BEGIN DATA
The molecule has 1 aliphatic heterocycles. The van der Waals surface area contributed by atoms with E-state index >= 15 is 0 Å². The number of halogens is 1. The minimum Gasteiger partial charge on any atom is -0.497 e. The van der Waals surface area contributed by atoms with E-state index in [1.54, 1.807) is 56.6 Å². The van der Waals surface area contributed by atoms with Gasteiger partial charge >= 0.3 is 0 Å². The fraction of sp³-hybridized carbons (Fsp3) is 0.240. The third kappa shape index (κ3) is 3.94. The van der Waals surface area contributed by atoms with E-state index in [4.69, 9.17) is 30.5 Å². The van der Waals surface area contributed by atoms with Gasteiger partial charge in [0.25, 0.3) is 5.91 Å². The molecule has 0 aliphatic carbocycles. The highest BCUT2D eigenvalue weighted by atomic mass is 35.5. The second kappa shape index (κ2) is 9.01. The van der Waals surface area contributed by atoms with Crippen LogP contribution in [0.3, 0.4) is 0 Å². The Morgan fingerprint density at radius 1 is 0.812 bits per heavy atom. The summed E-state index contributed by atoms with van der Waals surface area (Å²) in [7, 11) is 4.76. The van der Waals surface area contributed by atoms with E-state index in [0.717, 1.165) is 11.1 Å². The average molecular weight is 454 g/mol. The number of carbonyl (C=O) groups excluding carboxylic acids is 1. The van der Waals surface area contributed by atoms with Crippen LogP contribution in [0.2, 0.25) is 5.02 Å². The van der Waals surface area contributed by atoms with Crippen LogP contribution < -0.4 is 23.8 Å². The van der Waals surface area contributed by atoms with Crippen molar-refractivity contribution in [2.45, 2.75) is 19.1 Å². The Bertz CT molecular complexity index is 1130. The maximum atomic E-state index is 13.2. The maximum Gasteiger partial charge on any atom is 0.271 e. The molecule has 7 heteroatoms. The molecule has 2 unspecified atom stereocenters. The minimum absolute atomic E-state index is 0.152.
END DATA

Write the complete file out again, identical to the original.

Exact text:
The molecule has 1 aliphatic heterocycles. The van der Waals surface area contributed by atoms with E-state index >= 15 is 0 Å². The number of halogens is 1. The minimum Gasteiger partial charge on any atom is -0.497 e. The van der Waals surface area contributed by atoms with E-state index in [1.54, 1.807) is 56.6 Å². The van der Waals surface area contributed by atoms with Gasteiger partial charge >= 0.3 is 0 Å². The fraction of sp³-hybridized carbons (Fsp3) is 0.240. The third kappa shape index (κ3) is 3.94. The van der Waals surface area contributed by atoms with E-state index in [4.69, 9.17) is 30.5 Å². The van der Waals surface area contributed by atoms with Gasteiger partial charge in [0.25, 0.3) is 5.91 Å². The molecule has 0 aliphatic carbocycles. The highest BCUT2D eigenvalue weighted by atomic mass is 35.5. The second kappa shape index (κ2) is 9.01. The van der Waals surface area contributed by atoms with Crippen LogP contribution in [0.3, 0.4) is 0 Å². The Morgan fingerprint density at radius 1 is 0.812 bits per heavy atom. The summed E-state index contributed by atoms with van der Waals surface area (Å²) in [7, 11) is 4.76. The van der Waals surface area contributed by atoms with E-state index in [0.717, 1.165) is 11.1 Å². The average molecular weight is 454 g/mol. The number of carbonyl (C=O) groups excluding carboxylic acids is 1. The van der Waals surface area contributed by atoms with Crippen LogP contribution in [0.2, 0.25) is 5.02 Å². The van der Waals surface area contributed by atoms with Crippen LogP contribution < -0.4 is 23.8 Å². The van der Waals surface area contributed by atoms with Crippen molar-refractivity contribution in [2.45, 2.75) is 19.1 Å². The Bertz CT molecular complexity index is 1130. The maximum atomic E-state index is 13.2. The maximum Gasteiger partial charge on any atom is 0.271 e. The molecule has 7 heteroatoms. The molecule has 2 unspecified atom stereocenters. The minimum absolute atomic E-state index is 0.152.